So ladies, if you are ready to "transition" to natural hair...to regain your natural power, that's nice. If you need help doing so, come to this space for support and coaching.  N.I.C.E. is a supportive space for those who are transitioning to natural hair or who are already there.  Is someone telling you not to where your hair naturally? Are you lacking in courage to do so because you don't know how?   Share your experiences with N.I.C.E. and I, and hopefully other members of N.IC.E., will support you with inspiring, positive words and stories of encouragement. To achieve the goal of something that is really meaningful to us often requires a coach.
Confidently Offering Advice for Courageous Hair....That's N.I.C.E.!  This Summer, Free Your Mind, Free your Hair!

Wednesday, June 8, 2011

Natural Hair as Economic Savvy: Easing the Pain of High Gas Prices!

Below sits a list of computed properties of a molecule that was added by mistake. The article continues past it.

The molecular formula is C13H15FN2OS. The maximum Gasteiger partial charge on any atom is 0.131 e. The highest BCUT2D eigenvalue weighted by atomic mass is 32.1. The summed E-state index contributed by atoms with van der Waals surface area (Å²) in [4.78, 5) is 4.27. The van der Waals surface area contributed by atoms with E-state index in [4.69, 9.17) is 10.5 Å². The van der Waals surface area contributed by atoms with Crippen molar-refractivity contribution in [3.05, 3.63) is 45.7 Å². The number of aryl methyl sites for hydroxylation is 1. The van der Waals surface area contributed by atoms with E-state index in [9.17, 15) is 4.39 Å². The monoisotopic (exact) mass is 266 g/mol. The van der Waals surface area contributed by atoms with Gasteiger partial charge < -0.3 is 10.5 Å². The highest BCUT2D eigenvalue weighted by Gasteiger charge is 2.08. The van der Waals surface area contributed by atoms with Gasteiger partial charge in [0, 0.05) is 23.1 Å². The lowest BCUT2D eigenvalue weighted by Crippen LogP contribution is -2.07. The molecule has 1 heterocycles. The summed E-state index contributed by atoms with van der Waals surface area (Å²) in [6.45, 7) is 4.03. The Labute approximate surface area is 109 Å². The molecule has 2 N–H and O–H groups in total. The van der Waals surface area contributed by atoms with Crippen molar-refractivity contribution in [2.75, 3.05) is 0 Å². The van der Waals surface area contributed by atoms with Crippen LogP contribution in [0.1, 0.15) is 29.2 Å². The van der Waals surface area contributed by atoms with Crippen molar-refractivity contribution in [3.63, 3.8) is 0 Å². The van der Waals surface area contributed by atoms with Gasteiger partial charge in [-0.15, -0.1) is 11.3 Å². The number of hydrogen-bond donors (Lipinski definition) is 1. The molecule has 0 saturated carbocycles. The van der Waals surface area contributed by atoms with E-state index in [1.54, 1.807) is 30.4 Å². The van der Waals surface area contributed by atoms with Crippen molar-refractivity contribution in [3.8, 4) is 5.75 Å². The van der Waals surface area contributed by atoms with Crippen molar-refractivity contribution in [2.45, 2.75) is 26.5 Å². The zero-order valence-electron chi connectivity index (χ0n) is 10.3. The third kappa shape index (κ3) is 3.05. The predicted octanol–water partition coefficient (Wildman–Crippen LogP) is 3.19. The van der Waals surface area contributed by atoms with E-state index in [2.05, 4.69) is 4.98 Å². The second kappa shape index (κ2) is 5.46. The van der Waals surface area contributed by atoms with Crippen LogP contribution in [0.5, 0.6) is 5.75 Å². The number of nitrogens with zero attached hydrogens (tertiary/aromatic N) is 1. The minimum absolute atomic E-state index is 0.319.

As we know, gas prices are extremely high.  Many, who value their hair, spend a great deal of money to keep it looking good because it is important to them.  Often times, people see their hair as a reflection of  their outward personality. However, given a published unemployment rate of 9.1%, high gas prices and an overall tough economy, many people are cutting back financially as a matter of practicality and in some cases, survival.  So, how does natural hair come into play during these tough financial times?  The answer is, beautifully!  The great thing is that maintaining your hair naturally is cost effective.  There is no need to involve any outside parties in taking care of it, thus eliminating the cost for such services.  You can wash and style your own hair, naturally, and look beautiful as a result. I have not allowed anyone to take care of my hair in 20 years and I'm very proud of that.  I wash it, condition it, twist my own locks and I use natural products, with an eye towards keeping the costs low for products, for every occasion.  Truthfully, there is very little fuss in taking care of  my hair.  I find that 100% shea butter is my favorite moisturizer because it keeps it soft and shiny. My only concern, at this time, is too much growth.  As the summer begins to hit us hard, having long locks is some times a bit heavy, literally, but I wouldn't trade my locks for any other hairstyle as it is a mere matter of choice for me and so when the need arises, I just cut them (although rarely).  Mostly, I just twist them and style them accordingly.